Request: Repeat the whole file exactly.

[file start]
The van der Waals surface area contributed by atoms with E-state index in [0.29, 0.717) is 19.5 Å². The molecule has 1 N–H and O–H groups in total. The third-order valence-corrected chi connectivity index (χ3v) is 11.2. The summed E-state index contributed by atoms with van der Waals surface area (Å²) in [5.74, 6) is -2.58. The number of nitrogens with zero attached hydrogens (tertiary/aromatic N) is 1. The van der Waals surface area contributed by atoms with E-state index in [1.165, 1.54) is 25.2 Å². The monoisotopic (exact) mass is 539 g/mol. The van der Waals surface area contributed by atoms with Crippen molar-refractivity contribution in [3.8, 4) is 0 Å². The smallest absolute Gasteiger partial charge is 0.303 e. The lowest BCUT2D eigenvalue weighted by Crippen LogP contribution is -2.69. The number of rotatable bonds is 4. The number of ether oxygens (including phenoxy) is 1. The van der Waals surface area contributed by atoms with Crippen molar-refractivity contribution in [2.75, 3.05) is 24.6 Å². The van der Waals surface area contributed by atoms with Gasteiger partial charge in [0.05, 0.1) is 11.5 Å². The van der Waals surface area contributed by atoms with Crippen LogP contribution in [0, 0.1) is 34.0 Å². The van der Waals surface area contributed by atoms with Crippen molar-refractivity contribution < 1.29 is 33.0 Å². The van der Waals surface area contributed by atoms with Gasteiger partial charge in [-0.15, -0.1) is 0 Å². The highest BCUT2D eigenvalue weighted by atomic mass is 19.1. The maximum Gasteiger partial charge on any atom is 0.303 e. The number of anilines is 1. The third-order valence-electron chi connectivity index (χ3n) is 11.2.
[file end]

The van der Waals surface area contributed by atoms with E-state index in [0.29, 0.717) is 19.5 Å². The molecule has 1 N–H and O–H groups in total. The third-order valence-corrected chi connectivity index (χ3v) is 11.2. The summed E-state index contributed by atoms with van der Waals surface area (Å²) in [5.74, 6) is -2.58. The number of nitrogens with zero attached hydrogens (tertiary/aromatic N) is 1. The van der Waals surface area contributed by atoms with E-state index in [1.165, 1.54) is 25.2 Å². The monoisotopic (exact) mass is 539 g/mol. The van der Waals surface area contributed by atoms with Crippen molar-refractivity contribution in [3.8, 4) is 0 Å². The smallest absolute Gasteiger partial charge is 0.303 e. The lowest BCUT2D eigenvalue weighted by Crippen LogP contribution is -2.69. The number of rotatable bonds is 4. The number of ether oxygens (including phenoxy) is 1. The van der Waals surface area contributed by atoms with Crippen molar-refractivity contribution in [2.75, 3.05) is 24.6 Å². The van der Waals surface area contributed by atoms with Gasteiger partial charge in [0.05, 0.1) is 11.5 Å². The van der Waals surface area contributed by atoms with Crippen LogP contribution in [0, 0.1) is 34.0 Å². The van der Waals surface area contributed by atoms with Crippen molar-refractivity contribution < 1.29 is 33.0 Å². The van der Waals surface area contributed by atoms with Gasteiger partial charge in [-0.15, -0.1) is 0 Å². The highest BCUT2D eigenvalue weighted by atomic mass is 19.1. The maximum Gasteiger partial charge on any atom is 0.303 e. The number of anilines is 1. The third-order valence-electron chi connectivity index (χ3n) is 11.2.